FLORIS VAN LOOK –
VERY IMPORTANT FRIENDS
Opening: Saturday 30.01.2021
Exhibition: 30.01.2021 – 14.03.2021
KETELEER GALLERY is very pleased to introduce Very Important Friends, a solo exhibition by Floris Van Look (°1990. Wilrijk, Antwerp). After receiving his bachelor’s degree in psychology from Ghent University in 2012, Floris wanted to explore alternative directions. He tried his hand at architecture but eventually decided to go and study painting at the Academy of Fine Arts, Antwerp. Floris quickly felt at home in the academy which offered a somewhat traditional education. Since graduating in 2018 Floris focused on figurative painting and managed to develop his own visual language. Floris usually lets his mind converse with the life he encounters on the streets, but last year’s enforced seclusion allowed him to look at his surroundings differently and to bring them and the literature he immerses himself in to life in a completely new series of oil and putty paintings.
In Floris Van Look’s paintings a small mutiny is taking place. In Double Nightmare the bedlinen comes to life at night, seemingly holding the dreaming sleepers in their grip. The pieces of fruit in the fruit bowl of The Gathering have woken up and are now listening eagerly to the stories of a gnome. In Carrousel another group of gnomes have climbed into the washing machine and is now tumbling through our towels, panties and bras in confusion… fantasy knows no limits, it always intrudes some level of reality, (de)forms it even.
When it comes down to it, our imagination is often our biggest threat: when it gets free reign, our self-generated ideas can quickly turn against us. Thus our greatest strength is also our greatest weak point. It’s a game of truth and value constructions which has the power to push entire countries into war and individuals into psychiatric wards. It’s precisely because man, with his unique talent for imagination, is the most gifted, dynamically creative and cultural force in nature, that Nietzsche called him the ‘sickest’ animal of all living creatures. Like a double edged sword the figments of our imagination are dangerous but indispensable Very Important Friends, they guide our emotions and those emotions guide our actions. It’s wise to keep an eye on what truly motivates us.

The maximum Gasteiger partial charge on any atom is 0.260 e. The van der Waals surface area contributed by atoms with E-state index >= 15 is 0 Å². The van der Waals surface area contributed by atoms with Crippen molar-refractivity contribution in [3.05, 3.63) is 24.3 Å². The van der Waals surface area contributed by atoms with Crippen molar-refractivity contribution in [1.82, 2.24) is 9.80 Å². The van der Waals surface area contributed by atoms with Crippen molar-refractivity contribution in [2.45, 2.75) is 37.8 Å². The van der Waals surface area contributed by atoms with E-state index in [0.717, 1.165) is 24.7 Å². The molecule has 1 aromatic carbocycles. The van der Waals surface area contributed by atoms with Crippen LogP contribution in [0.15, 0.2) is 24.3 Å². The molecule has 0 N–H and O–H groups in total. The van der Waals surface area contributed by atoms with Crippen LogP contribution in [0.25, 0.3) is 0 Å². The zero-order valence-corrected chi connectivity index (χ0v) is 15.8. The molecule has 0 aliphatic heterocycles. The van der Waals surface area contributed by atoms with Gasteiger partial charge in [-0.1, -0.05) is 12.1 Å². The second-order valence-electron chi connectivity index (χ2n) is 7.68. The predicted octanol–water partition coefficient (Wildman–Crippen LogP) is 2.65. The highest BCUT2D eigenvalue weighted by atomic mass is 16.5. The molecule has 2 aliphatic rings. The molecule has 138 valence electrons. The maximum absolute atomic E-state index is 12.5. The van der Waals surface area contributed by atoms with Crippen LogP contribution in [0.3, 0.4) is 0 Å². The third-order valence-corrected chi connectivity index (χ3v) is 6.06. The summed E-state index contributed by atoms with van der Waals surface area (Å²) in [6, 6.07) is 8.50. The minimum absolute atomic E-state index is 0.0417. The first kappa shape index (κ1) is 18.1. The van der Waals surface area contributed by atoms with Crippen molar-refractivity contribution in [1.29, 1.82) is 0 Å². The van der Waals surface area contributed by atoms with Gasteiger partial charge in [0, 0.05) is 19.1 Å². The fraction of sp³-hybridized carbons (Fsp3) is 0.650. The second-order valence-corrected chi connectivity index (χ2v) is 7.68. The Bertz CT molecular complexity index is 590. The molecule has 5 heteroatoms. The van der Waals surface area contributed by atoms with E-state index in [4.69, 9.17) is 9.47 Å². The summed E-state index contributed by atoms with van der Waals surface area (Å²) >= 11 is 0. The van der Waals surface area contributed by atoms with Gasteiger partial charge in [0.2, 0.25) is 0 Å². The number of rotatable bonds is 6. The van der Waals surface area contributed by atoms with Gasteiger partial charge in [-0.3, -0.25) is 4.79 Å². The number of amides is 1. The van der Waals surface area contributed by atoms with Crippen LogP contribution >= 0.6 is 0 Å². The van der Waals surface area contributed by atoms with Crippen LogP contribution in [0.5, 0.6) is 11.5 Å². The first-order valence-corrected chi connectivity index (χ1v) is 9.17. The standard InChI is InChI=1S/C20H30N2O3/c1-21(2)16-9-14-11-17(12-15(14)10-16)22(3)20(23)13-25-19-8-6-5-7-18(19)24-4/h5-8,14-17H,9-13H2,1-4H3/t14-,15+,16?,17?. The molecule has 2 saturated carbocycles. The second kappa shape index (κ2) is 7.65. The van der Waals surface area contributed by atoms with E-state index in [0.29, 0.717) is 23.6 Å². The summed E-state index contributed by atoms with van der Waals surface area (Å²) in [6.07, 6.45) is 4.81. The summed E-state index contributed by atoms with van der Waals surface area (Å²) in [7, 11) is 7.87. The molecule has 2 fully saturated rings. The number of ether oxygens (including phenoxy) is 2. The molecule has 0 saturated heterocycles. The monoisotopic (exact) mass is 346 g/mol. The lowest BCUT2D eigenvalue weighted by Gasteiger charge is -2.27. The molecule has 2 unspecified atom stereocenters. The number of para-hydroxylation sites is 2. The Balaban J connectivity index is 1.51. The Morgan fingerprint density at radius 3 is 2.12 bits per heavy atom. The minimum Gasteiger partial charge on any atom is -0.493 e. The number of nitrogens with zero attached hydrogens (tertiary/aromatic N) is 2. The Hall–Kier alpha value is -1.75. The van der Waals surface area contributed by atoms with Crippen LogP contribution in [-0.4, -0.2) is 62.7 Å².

In the three small works The Nose, The Insect and The Breast classic novels are being portrayed by Nikolaj Gogol, Franz Kafka and Philip Roth – grandmasters of symbolism. Three examples of extreme derailments of fantasy in which the protagonist starts to question everything he sees and, eventually, his own sense of reality. Symbolism devours all normality in these stories, taking over not only the protagonist’s mind but also, literally, his entire body – a theme which also shows up in Face Wash. All certainties have gone out the window and the poor mutated protagonist is stuck in a game of hide-and-seek with his own sanity threatening to take him down.
In The Waiters the trees are looking at us, we’ve become trespassers in their world. Everyone who goes walking in nature will experience automatically slowing down, intuitively treading more gently, knowing that one enters a self-regulating age-old organism of invisible mechanisms, a mystery beyond our grasp: an awe-inspiring life force which proceeds us.
The inanimate also comes to life in Floris’ works, the church tower in The Lord’s Faces for example is also looking at us, grinningly perhaps, or are we just imagining things? Do we look for a face, ourselves in everything? Do we seek to humanize everything, is this the only way to understand things, as we also picture a God with a face and a beard? Or is there something to it after all, to experiencing things as though they have their own character? A church has unmistakable particularities, we ascribe it with a cluster of associations and symbolism and designed it for this purpose, to be a symbol for our values, this is how we assign it an identity and it is this identity which is – and indeed, in this secular age grinningly perhaps – staring back at us.
Floris’ works are extremely tactile, the surface is built up of very thick layers, voluptuous blobs even, of paint. Bordering a sculpture, some works are made almost entirely out of putty, an ‘outdated’ way to offer a 3D-experience. In the past people made diorama’s, pop-up books and later movies to bring stories to life, but since time immemorial, man has never not tried to turn the figments of his imagination into reality: statues of gods, churches as houses for the gods, music, theatre… all meant to make stories more tangible and thus more ‘real’. Virtual Reality is the latest development trying to meet this desire but its ambition is perhaps not that much more extreme than that of a cathedral. They both seek to create an immersive experience of a world beyond ours. The biggest difference resides in the fact that the space created is becoming more and more intangible, is paradoxically being dematerialised to feel even more real. Floris prefers to stick to old techniques and classical references but still succeeds wonderfully in inspiring our ‘hypermodern’ minds to fantasy.
Lauren Wiggers, 2020.